Nick Bruel, author and illustrator of the Bad Kitty picture book series, advised SCBWI-Westchester attendees to be curious, compassionate, and brave at his Nov. 4th workshop, “The Three Things Necessary to Write a Story.” He treated participants to a Saturday afternoon of creating their own characters, cartoons, and stories as he brought out everyone’s creative self.
Kendra Levin, Executive Editor at Viking Children’s Books, author of The Hero Is You, and the September speaker in the SCBWI-Metro NY Professional lecture series, shared how writers can use the hero’s journey model to create a “holistic, healthy, creative writing process.” Many writers struggle with process and experience dark moments where they wonder, “Why am I writing this?” Levin said. “Writers need to find ways to work organically and be their best selves.” (more…)
Award-winning author/illustrator Joyce Wan shared her insights about board books and picture books at the May Professional Lecture. Her books originally began with designs from her first career as a greeting card artist.
Perhaps because Stacey Barney was formerly an English teacher, her presentation seemed to flow from a lesson plan on successful novel writing at the Tuesday night SCBWI Metro NY Professional Series.
Ms. Barney says there are only seven stories she’s been told – Overcoming the Monster; Rags to Riches; The Quest; Voyage and Return; Comedy; Tragedy and Rebirth – and the writer’s challenge is to make these stories feel fresh. Her advice on how to do that is, “Voice is always the first place to start. If the voice isn’t working, nothing else is. Establish the voice right away. Voice is paramount and character is a close second. Character and voice go hand in hand.” There are many things she can help with as an editor, but “I can’t give an author a voice.”
“Author Platform” is a phrase that is often heard but seldom understood. It generates an unlimited number of questions for all writers. Luckily for the crowd at the SCBWI Metro NY Professional Series, Pixels to Platform, Gabriela Pereira was on hand to answer those questions and demystify the core tenants of any successful author platform.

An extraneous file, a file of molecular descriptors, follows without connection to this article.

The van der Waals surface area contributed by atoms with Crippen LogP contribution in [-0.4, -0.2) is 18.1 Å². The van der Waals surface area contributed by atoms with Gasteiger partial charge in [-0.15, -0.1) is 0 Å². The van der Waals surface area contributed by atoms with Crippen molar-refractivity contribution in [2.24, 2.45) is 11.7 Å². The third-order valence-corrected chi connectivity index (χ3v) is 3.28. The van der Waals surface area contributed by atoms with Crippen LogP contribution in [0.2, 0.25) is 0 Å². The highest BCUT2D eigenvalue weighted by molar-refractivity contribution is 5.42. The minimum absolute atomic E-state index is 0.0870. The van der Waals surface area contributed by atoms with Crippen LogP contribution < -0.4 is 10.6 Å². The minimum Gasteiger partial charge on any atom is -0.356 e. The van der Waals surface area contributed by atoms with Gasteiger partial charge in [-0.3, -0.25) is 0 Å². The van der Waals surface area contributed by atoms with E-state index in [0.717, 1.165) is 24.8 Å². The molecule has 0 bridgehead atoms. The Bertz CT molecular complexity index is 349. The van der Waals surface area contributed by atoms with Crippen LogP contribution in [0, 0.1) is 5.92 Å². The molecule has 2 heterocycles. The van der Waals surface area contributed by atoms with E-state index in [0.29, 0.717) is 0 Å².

Gabriela Pereira is an MFA graduate from the New School and the founder of diymfa.com, a website that provides authors of all stages a place to delve deeper into the “how to” of writing and “gain knowledge without the college””. While undercover as a graduate student, she learned the inside scoop on MFA programs, invented a slew of writing tools all her own, and developed a new, more effective way for writers to learn their craft.
On Tuesday, Gabriela shared her knowledge and showed the crowd the building blocks of a strong and successful platform. She shared with us the basic purpose of a platform as well the ABCs of creating one. Per Gabriela, the platform is a marketing structure meant to the connect the author with the readers and the fan base.
Heather Flaherty, a Literary Agent at the Bent Agency, and Maggie Lehrman, a Senior Editor at Abrams Books for Young Readers, (as well as a YA novelist) addressed a rapt crowd at the Huntington Public Library on October 16, 2016 as part of SCBWI Metro NY’s On-the-Road series. Rapidly making their way through a pile of first pages, ranging from picture books to YA fiction, they were in remarkable accord, zeroing in on what made (or detracted from) an opening that worked. Published writers and beginners benefited from their expertise.
You’ve completed a draft of your book and want professional help with taking it to the next level. Plenty of freelance editors provide this service, but how do you know who is right for you? Sangeeta Mehta and Maya Rock presented a concise overview of the “freelance editing ecosystem” on June 14 for the last Tuesday Professional Series before Summer break.